The new thriller The Counselor features an all-star cast, both in front of and behind the camera. Written by Pulitzer Prize-winning author Cormac McCarthy (All the Pretty Horses, No Country for Old Men) and directed by Oscar-nominee Ridley Scott (Alien, Gladiator), The Counselor stars Michael Fassbender (Shame, X-Men: First Class) as a greedy lawyer trying to protect his fiancee while up to his neck in dirty deals with a hard-partying drug dealer and his psychotic girlfriend.
The film starts with stunning images of the Arizona high desert from the camera of Dariusz Wolski (Prometheus, Pirates of the Caribbean series). A motorcycle zooms down a road near the Mexican border. Malkina (Cameron Diaz) rides her horse through the desert while her pet cheetah streaks past them. In contrast to all this speed, The Counselor and his bride-to-be Laura (Penelope Cruz) enjoy a leisurely afternoon in bed.
“You’ve ruined me,” Laura tells the Counselor. “I hope so,” he responds.
The first half of the film establishes the offbeat cast of characters that surround the Counselor. Cocaine kingpin Reiner (Javier Bardem) shows off a wild, spiky hairdo that would not look out of place in a Japanese manga comic book. Malkina wears her fetish for speed on her skin with her cheetah-spot tattoos. Westray (Brad Pitt), whose cowboy wardrobe and philosophical soliloquies read like excerpts from McCarthy’s “Border Trilogy”, works with the Counselor as Reiner’s middleman with a Mexican drug cartel.
While the film unfolds slowly, the action picks up in the second half. A young motorcycle courier for the cartel is murdered and a $20 million cocaine shipment, hidden inside a sewage truck, is stolen. The cartel pins the blame on the Counselor, since he bailed the courier out of jail as a favor to the young man’s mother (Rosie Perez), one of the Counselor’s clients. The cartel pursues the Counselor and those closest to him for their roles in the stolen shipment. When the cartel kidnaps Laura, the Counselor seeks help from his fellow conspirators.
“If your definition of a friend is someone who’s willing to die for you,” Westray tells the Counselor, “then you have no friends.”
The cartel and the mastermind behind the stolen shipment bring down the members of the conspiracy one by one. In one brutal and graphic instance, a motorized noose tightens around one of them on a crowded street. Assassins gun down another in broad daylight, after which young boys steal the wallet, watch and shoes from the corpse. The sole survivor receives an unmarked package, confirming his worst fears.
Each of these skilled actors deals with the challenge of how to portray such unsympathetic characters while finding ways for the audience to relate to them. Fassbender does an excellent job as the avaricious but naive Counselor who quickly gets in over his head. Bardem brings a hedonistic glee to Reiner. His spiky hair, tinted glasses and colorful shirts show off a startling contrast to the buttoned-up Counselor. Pitt gives Westray a world-weariness to go with his cowboy Zen attitude. The biggest disappointment is the waste of Cruz’s talents as a standard “damsel in distress”.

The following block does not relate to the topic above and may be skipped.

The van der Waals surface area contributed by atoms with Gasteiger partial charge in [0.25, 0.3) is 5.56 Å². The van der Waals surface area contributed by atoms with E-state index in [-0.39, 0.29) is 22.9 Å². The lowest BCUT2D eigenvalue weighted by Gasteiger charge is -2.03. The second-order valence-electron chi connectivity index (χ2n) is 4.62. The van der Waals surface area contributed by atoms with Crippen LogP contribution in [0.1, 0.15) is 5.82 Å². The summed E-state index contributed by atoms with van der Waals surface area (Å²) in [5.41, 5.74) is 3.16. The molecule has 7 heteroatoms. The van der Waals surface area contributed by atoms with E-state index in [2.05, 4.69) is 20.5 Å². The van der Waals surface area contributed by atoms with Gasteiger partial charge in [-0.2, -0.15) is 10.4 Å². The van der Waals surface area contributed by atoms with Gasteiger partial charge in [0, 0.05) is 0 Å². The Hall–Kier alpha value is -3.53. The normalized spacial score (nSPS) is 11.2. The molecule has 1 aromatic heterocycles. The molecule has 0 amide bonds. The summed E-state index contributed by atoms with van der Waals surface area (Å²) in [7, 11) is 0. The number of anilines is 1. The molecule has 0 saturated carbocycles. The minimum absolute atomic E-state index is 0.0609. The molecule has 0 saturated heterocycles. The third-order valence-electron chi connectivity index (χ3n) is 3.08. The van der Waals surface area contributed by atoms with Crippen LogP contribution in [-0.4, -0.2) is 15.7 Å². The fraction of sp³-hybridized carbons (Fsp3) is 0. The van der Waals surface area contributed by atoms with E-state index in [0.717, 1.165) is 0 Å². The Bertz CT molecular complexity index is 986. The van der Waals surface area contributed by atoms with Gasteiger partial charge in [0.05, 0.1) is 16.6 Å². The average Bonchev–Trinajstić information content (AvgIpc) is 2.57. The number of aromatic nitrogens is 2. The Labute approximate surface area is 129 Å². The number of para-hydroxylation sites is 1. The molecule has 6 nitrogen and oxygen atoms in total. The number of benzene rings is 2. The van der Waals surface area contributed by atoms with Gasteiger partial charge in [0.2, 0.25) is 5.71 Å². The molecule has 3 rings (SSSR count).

On the other side of the coin, the biggest acting kudos go to Diaz as the pansexual Malkina.
Unlike many of Diaz’s “good girl” characters, Malkina has no boundaries and no inhibitions. She casually swats the Counselor’s rear end in a meeting, makes a pass at Laura in a spa, attempts to seduce a priest at confession and displays her love for Reiner’s convertible Ferrari in a memorable display of flexibility.
Ridley Scott attempts to bring a tight, taut crime drama to the screen. He gives the actors memorable characters and tries to keep the tension going throughout most of the two-hour running time, but McCarthy’s script bogs down the action in drawn-out monologues.
The major problem is that McCarthy’s script gives too many characters too many long speeches.
A diamond dealer (Bruno Ganz) rambles about “cautionary diamonds” as the Counselor shops for an engagement ring for Laura. Westray soliloquizes on the lack of a moral center to their lives. A cartel leader (Ruben Blades) tells a story about Spanish poet Antonio Machado. Malkina delivers a speech about her admiration for cheetahs as predators.
The Counselor displays beautiful people, spectacular images and extended dialogue, but often at the expense of maintaining the tension throughout the story. The film feels less of a substantial meal than a rich dessert. It looks good and feels great, but it doesn’t stick with the viewer and a little goes a long way.
The Counselor arrives in theaters October 25.
CORRECTION: Antonio Machado was from Spain, not Mexico. The review has been corrected to reflect the correct information.